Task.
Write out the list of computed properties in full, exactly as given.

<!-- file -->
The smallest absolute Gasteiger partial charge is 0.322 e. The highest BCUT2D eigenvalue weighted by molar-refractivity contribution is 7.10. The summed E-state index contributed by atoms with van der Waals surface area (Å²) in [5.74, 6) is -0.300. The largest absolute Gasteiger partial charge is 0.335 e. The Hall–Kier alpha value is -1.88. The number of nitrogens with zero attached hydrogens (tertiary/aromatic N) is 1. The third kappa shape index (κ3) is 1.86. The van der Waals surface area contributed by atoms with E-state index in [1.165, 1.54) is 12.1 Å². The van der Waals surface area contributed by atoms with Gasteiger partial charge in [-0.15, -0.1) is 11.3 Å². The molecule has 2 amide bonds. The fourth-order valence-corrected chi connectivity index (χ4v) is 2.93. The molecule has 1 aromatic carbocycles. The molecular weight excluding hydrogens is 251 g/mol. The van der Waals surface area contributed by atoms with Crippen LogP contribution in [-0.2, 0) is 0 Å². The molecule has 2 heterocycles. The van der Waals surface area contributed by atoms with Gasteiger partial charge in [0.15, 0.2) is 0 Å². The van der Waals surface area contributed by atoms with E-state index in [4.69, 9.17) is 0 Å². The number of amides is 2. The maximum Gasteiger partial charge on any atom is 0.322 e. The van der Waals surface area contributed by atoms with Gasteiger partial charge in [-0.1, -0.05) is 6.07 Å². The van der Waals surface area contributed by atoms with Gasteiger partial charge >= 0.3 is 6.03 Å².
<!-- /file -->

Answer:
The smallest absolute Gasteiger partial charge is 0.322 e. The highest BCUT2D eigenvalue weighted by molar-refractivity contribution is 7.10. The summed E-state index contributed by atoms with van der Waals surface area (Å²) in [5.74, 6) is -0.300. The largest absolute Gasteiger partial charge is 0.335 e. The Hall–Kier alpha value is -1.88. The number of nitrogens with zero attached hydrogens (tertiary/aromatic N) is 1. The third kappa shape index (κ3) is 1.86. The van der Waals surface area contributed by atoms with E-state index in [1.165, 1.54) is 12.1 Å². The van der Waals surface area contributed by atoms with Gasteiger partial charge in [-0.15, -0.1) is 11.3 Å². The molecule has 2 amide bonds. The fourth-order valence-corrected chi connectivity index (χ4v) is 2.93. The molecule has 1 aromatic carbocycles. The molecular weight excluding hydrogens is 251 g/mol. The van der Waals surface area contributed by atoms with Crippen LogP contribution in [-0.2, 0) is 0 Å². The molecule has 2 heterocycles. The van der Waals surface area contributed by atoms with Gasteiger partial charge in [0.15, 0.2) is 0 Å². The van der Waals surface area contributed by atoms with E-state index in [4.69, 9.17) is 0 Å². The number of amides is 2. The maximum Gasteiger partial charge on any atom is 0.322 e. The van der Waals surface area contributed by atoms with Gasteiger partial charge in [-0.1, -0.05) is 6.07 Å². The van der Waals surface area contributed by atoms with Gasteiger partial charge >= 0.3 is 6.03 Å².